For Immediate Release, September 12, 2019
Noah Greenwald, (503) 484-7495, email@example.com
Oregon Fish Is Saved by Endangered Species Act
Foskett Speckled Dace Recovered, Removed From Endangered Species List
PORTLAND, Ore.— The U.S. Fish and Wildlife Service announced today that Oregon’s Foskett speckled dace has recovered and is being removed from endangered status.
The small fish is the 42nd species to be successfully recovered by this incredibly important, but severely threatened, law.
When protected in 1985, the dace was found in small numbers in just one spring in the Warner Basin in eastern Oregon. The spring was threatened by livestock grazing and potentially groundwater pumping for agriculture.
Following protection under the Act, the spring was obtained by the Bureau of Land Management in a land exchange. Cattle were kept out of the majority of habitat by fencing, and a program of monitoring and habitat management was established, including participation by the state, federal agencies and academic researchers.
“The recovery of this Oregon fish provides the best kind of proof the Endangered Species Act is working,” said Noah Greenwald, endangered species director at the Center for Biological Diversity. “Without this critical law, we wouldn’t have gray whales, bald eagles or Foskett speckled dace in Oregon. I’m glad this unique fish has been saved, but I’m very worried about the Trump administration weakening the law that saved it.”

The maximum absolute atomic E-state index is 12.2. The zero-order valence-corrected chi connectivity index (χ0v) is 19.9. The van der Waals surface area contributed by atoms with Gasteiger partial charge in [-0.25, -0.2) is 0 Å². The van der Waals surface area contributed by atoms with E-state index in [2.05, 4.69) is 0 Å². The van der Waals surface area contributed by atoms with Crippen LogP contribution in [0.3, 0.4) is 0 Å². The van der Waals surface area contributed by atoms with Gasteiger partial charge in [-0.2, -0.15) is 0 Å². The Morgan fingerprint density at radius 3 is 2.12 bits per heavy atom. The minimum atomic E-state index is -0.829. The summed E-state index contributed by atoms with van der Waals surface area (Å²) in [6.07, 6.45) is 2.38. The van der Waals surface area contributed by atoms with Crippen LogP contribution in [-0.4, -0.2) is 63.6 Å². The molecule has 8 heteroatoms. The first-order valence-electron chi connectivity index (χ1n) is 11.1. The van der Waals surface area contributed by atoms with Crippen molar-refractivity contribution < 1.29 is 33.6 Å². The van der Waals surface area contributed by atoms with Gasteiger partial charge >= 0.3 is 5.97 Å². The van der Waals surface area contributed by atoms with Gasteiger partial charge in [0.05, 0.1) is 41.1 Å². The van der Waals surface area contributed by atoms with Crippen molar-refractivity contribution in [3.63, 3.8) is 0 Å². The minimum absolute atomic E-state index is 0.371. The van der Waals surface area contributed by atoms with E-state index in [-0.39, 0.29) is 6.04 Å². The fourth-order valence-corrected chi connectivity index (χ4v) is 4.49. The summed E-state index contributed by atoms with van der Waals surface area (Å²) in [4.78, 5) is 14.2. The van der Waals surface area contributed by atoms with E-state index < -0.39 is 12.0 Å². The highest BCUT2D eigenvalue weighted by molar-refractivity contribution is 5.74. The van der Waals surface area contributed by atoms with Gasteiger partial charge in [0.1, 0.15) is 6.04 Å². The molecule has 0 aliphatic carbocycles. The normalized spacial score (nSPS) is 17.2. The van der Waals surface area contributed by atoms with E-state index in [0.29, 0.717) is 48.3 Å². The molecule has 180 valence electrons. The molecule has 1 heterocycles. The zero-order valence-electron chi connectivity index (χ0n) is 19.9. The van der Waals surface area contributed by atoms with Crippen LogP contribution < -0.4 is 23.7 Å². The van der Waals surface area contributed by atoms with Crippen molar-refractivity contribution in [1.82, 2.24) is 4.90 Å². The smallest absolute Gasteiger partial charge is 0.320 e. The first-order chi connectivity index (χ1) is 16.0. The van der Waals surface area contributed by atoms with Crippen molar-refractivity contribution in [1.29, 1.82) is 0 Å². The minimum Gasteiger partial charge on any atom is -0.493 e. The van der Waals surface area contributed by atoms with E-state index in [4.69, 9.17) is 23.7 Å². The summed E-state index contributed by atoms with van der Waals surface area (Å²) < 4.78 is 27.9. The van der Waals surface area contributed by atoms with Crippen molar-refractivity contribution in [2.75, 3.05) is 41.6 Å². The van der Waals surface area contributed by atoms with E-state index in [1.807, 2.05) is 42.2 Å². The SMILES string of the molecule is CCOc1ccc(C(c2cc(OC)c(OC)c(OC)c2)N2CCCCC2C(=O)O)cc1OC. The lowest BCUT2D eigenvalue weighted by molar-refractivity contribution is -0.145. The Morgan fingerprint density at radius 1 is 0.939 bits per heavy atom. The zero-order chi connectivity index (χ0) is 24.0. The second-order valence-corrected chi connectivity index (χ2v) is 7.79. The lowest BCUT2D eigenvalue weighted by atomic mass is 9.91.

Despite the Act’s success, or perhaps because of it, the Trump administration is working overtime to dismantle the law.
In August the administration passed new regulations to dramatically weaken the Act’s implementation by lessening standards for federal agencies to protect critical habitat for species like spotted owls. The changes eliminate automatic protections for threatened species and make it harder for species to gain protection in the first place.
“Critics of the Endangered Species Act have frequently and wrongly complained that it’s not recovering species, but the Foskett speckled dace highlights the law’s effectiveness,” said Greenwald.
The Foskett speckled dace is a relic of the Pleistocene period, when Coleman Lake and many other lakes in the Warner Basin consistently held water. The fish has managed to survive in a small spring for thousands of years. It is part of what makes Oregon unique and helps to tell the story of what came before, providing a connection to the past.
The Center for Biological Diversity is a national, nonprofit conservation organization with more than 1.6 million members and online activists dedicated to the protection of endangered species and wild places.